SERGEI NIKITIN: [translated] Piracy charges are totally fabricated and do not have any legal basis. They are absolutely baseless. We are calling on the Russian authorities to drop these charges against the Greenpeace activists, who used their right to a peaceful protest. Let me stress that the activists who protested against oil drilling in the Arctic did not possess any weapons.
AMY GOODMAN: For more, we’re joined by Kumi Naidoo. He’s the executive director of Greenpeace International. In 2012, he participated in a similar action against oil drilling in the Arctic.
Kumi Naidoo, it’s great to have you in our studios here at Democracy Now!
KUMI NAIDOO: Thank you, Amy. It’s good to be here.
AMY GOODMAN: I should say in our LEED Platinum studios—
KUMI NAIDOO: Yes.
AMY GOODMAN: —the highest rating you can get in green building.
KUMI NAIDOO: Yes, congratulations on that.
AMY GOODMAN: Explain to us what is happening right now in the Arctic.
KUMI NAIDOO: As we sit now, the activists are in court. Already, we know that five activists—two from Russia, one from Canada, New Zealand and Poland—have already been sentenced to what is euphemistically called pretrial detention, which is basically detention without trial, for two months. And the charges that they are being investigated are actually piracy. In the words of one of the people, Denis Sinyakov, a Russian colleague, who is the photographer on board, he said, "The criminal activity I am blamed for is called journalism. I will continue doing it." And that captures very well what we are seeing here.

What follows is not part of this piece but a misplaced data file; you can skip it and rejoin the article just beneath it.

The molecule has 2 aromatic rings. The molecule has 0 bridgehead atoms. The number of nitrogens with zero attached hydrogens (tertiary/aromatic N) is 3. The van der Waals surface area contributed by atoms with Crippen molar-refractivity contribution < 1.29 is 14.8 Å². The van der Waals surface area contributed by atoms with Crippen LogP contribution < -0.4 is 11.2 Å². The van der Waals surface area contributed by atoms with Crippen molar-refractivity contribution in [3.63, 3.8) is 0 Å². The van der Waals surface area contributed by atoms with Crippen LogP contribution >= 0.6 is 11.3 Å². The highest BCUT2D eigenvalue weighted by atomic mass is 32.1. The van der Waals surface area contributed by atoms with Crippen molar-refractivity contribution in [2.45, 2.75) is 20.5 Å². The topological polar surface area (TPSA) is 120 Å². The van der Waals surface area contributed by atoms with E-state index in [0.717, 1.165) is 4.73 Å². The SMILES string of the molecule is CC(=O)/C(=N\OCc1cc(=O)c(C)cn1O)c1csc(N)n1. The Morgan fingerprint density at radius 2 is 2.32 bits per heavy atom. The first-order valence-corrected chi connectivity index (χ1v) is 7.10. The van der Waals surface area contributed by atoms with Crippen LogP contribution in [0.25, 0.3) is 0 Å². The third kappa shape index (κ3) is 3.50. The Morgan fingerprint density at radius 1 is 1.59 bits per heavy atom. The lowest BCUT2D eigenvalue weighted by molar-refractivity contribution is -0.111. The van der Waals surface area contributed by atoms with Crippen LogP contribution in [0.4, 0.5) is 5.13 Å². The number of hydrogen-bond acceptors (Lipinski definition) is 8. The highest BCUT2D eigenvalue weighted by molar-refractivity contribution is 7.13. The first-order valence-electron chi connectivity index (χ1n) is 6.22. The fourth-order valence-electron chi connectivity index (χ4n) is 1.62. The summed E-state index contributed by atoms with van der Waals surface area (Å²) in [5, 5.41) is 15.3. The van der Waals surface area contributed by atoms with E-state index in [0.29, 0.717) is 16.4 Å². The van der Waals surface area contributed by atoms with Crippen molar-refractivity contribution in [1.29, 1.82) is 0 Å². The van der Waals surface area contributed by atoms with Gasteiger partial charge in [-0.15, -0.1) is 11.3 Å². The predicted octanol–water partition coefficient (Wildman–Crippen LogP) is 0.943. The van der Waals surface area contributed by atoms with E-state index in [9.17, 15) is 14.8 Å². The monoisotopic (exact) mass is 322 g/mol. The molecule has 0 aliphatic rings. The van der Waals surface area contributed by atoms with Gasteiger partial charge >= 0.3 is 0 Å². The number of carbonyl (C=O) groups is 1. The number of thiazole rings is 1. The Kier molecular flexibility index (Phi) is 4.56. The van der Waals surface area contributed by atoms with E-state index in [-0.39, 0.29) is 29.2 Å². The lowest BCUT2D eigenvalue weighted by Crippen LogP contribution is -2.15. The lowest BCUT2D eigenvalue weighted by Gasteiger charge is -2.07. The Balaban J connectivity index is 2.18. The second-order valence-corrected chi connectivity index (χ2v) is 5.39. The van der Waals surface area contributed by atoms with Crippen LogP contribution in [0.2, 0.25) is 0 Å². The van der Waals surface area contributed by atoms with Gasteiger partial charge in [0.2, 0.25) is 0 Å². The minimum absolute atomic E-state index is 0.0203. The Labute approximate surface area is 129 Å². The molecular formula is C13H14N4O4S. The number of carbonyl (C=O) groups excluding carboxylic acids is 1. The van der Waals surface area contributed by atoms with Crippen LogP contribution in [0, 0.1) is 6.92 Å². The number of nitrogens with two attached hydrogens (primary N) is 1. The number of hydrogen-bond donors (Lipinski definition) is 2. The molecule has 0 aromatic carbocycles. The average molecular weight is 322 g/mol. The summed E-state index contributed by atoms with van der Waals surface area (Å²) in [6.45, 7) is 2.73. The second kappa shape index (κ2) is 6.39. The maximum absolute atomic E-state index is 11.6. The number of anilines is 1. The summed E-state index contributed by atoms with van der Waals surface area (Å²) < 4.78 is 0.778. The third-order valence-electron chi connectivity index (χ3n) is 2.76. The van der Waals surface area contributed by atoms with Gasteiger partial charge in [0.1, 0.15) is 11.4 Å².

This is a disproportionate use of state authority to try to silence off a very important global conversation that needs to be had, because right now we are reaching the tipping points on climate. The Arctic serves as a refrigerator and air conditioner of the planet, and rather than seeing the retreating of the Arctic sea ice during the summer months as a warning sign that we have to get serious about climate change, sadly, Western oil companies like Exxon and Shell and so on are partnering with Russian state-owned companies to actually go and try to drill for the last drops of oil in this most fragile, remote and risky environment for such activities.
JUAN GONZÁLEZ: And talk about the Russian decision to begin exploration. How recent is it, and what are the plans in terms of how extensive they expect it to be?
KUMI NAIDOO: The plans are pretty extensive. It is, sadly, a key part of the Russian government’s economic strategy, actually, to harness the hydrocarbons of fossil fuels in the Arctic. Why this particular facility is important is that even though there are many explorations going on by different companies in different parts of the Arctic, this is the first actual drilling that is about to start. But last year, when we participated in exactly the same protest, which I was part of last year, they said they were about to start then. Our protests slowed them down by about a week, and then they suspended. So, why this is significant is that this will be the beginning of a road to disaster if the drilling actually starts. So that’s why we’ve put so much of emphasis on this particular facility.
AMY GOODMAN: So, Kumi Naidoo, you did this last year already, you, yourself. Talk about that action you did, since you experienced it. I certainly remember it, as we were talking to you hanging off the side of the ship. And so, what has happened in this year?
KUMI NAIDOO: Well, in the course of this year—there was no charges brought against us, by the way. We were very transparent. We never hid anything. In fact, the Russian coast guard ship took them three days to get there, but once they got there, they just observed, and they took a view that we were peaceful. And after we finished our protest after about seven days, we sailed away peacefully, no problem.